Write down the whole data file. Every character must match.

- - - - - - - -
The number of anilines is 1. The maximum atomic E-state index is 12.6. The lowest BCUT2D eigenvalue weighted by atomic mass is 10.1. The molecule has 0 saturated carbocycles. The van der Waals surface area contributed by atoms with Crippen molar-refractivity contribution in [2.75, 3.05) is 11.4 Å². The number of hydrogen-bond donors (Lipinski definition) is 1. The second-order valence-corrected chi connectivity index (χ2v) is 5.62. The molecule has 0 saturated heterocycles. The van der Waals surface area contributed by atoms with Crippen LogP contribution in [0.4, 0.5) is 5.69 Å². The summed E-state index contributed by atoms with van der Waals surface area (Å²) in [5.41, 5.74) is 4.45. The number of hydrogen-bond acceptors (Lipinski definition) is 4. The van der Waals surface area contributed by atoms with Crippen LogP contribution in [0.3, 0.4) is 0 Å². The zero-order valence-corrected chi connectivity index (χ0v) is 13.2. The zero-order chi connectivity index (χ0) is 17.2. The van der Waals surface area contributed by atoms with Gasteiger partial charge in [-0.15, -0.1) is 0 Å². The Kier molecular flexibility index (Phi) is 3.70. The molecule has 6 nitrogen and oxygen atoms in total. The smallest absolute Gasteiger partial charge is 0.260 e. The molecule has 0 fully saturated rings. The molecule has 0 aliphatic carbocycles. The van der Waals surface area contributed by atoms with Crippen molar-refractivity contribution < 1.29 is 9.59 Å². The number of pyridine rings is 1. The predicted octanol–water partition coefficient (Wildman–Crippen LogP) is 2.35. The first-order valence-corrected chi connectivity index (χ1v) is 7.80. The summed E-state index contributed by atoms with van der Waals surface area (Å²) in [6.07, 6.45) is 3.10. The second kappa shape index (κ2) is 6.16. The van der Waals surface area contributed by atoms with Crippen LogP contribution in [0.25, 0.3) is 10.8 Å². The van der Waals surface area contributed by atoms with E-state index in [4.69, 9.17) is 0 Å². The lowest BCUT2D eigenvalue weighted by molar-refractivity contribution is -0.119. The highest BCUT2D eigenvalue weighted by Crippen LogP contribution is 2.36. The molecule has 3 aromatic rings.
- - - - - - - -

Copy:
The number of anilines is 1. The maximum atomic E-state index is 12.6. The lowest BCUT2D eigenvalue weighted by atomic mass is 10.1. The molecule has 0 saturated carbocycles. The van der Waals surface area contributed by atoms with Crippen molar-refractivity contribution in [2.75, 3.05) is 11.4 Å². The number of hydrogen-bond donors (Lipinski definition) is 1. The second-order valence-corrected chi connectivity index (χ2v) is 5.62. The molecule has 0 saturated heterocycles. The van der Waals surface area contributed by atoms with Crippen LogP contribution in [0.4, 0.5) is 5.69 Å². The summed E-state index contributed by atoms with van der Waals surface area (Å²) in [5.41, 5.74) is 4.45. The number of hydrogen-bond acceptors (Lipinski definition) is 4. The van der Waals surface area contributed by atoms with Crippen LogP contribution in [0.3, 0.4) is 0 Å². The zero-order valence-corrected chi connectivity index (χ0v) is 13.2. The zero-order chi connectivity index (χ0) is 17.2. The van der Waals surface area contributed by atoms with Gasteiger partial charge in [-0.15, -0.1) is 0 Å². The Kier molecular flexibility index (Phi) is 3.70. The molecule has 6 nitrogen and oxygen atoms in total. The smallest absolute Gasteiger partial charge is 0.260 e. The molecule has 0 fully saturated rings. The molecule has 0 aliphatic carbocycles. The van der Waals surface area contributed by atoms with Crippen molar-refractivity contribution < 1.29 is 9.59 Å². The number of pyridine rings is 1. The predicted octanol–water partition coefficient (Wildman–Crippen LogP) is 2.35. The first-order valence-corrected chi connectivity index (χ1v) is 7.80. The summed E-state index contributed by atoms with van der Waals surface area (Å²) in [6.07, 6.45) is 3.10. The second kappa shape index (κ2) is 6.16. The van der Waals surface area contributed by atoms with Crippen LogP contribution in [0.25, 0.3) is 10.8 Å². The van der Waals surface area contributed by atoms with E-state index in [4.69, 9.17) is 0 Å². The lowest BCUT2D eigenvalue weighted by molar-refractivity contribution is -0.119. The highest BCUT2D eigenvalue weighted by Crippen LogP contribution is 2.36. The molecule has 3 aromatic rings.